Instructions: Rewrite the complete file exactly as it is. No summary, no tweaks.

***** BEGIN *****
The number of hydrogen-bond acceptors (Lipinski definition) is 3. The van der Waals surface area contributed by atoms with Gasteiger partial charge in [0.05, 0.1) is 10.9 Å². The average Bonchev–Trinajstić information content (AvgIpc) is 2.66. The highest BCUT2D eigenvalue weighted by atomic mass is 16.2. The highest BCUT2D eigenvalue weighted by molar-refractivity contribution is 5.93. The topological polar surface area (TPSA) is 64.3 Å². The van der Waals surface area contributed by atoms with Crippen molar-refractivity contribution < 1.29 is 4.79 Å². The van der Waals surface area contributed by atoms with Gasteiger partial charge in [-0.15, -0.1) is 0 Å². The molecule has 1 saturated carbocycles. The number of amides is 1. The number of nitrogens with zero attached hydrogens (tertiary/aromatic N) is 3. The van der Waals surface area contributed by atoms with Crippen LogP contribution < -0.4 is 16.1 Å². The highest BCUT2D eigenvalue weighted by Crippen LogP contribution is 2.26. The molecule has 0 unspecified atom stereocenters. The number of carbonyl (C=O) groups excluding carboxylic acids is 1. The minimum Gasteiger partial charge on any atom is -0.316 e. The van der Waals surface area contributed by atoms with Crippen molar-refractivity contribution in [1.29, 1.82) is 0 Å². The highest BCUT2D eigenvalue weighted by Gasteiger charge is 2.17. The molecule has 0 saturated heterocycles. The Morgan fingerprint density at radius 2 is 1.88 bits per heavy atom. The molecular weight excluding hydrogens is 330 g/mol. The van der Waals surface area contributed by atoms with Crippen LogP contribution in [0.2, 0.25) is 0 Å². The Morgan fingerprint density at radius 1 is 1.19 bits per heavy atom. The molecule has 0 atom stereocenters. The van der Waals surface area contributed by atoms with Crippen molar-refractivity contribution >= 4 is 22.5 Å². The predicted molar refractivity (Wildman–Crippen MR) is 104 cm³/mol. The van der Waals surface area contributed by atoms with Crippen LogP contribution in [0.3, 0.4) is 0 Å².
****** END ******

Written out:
The number of hydrogen-bond acceptors (Lipinski definition) is 3. The van der Waals surface area contributed by atoms with Gasteiger partial charge in [0.05, 0.1) is 10.9 Å². The average Bonchev–Trinajstić information content (AvgIpc) is 2.66. The highest BCUT2D eigenvalue weighted by atomic mass is 16.2. The highest BCUT2D eigenvalue weighted by molar-refractivity contribution is 5.93. The topological polar surface area (TPSA) is 64.3 Å². The van der Waals surface area contributed by atoms with Crippen molar-refractivity contribution < 1.29 is 4.79 Å². The van der Waals surface area contributed by atoms with Gasteiger partial charge in [-0.15, -0.1) is 0 Å². The molecule has 1 saturated carbocycles. The number of amides is 1. The number of nitrogens with zero attached hydrogens (tertiary/aromatic N) is 3. The van der Waals surface area contributed by atoms with Crippen LogP contribution < -0.4 is 16.1 Å². The highest BCUT2D eigenvalue weighted by Crippen LogP contribution is 2.26. The molecule has 0 unspecified atom stereocenters. The number of carbonyl (C=O) groups excluding carboxylic acids is 1. The minimum Gasteiger partial charge on any atom is -0.316 e. The van der Waals surface area contributed by atoms with Crippen molar-refractivity contribution in [1.29, 1.82) is 0 Å². The highest BCUT2D eigenvalue weighted by Gasteiger charge is 2.17. The molecule has 0 saturated heterocycles. The Morgan fingerprint density at radius 2 is 1.88 bits per heavy atom. The molecular weight excluding hydrogens is 330 g/mol. The van der Waals surface area contributed by atoms with Crippen LogP contribution in [0.2, 0.25) is 0 Å². The Morgan fingerprint density at radius 1 is 1.19 bits per heavy atom. The molecule has 0 atom stereocenters. The van der Waals surface area contributed by atoms with Crippen molar-refractivity contribution >= 4 is 22.5 Å². The predicted molar refractivity (Wildman–Crippen MR) is 104 cm³/mol. The van der Waals surface area contributed by atoms with Crippen LogP contribution in [0.3, 0.4) is 0 Å².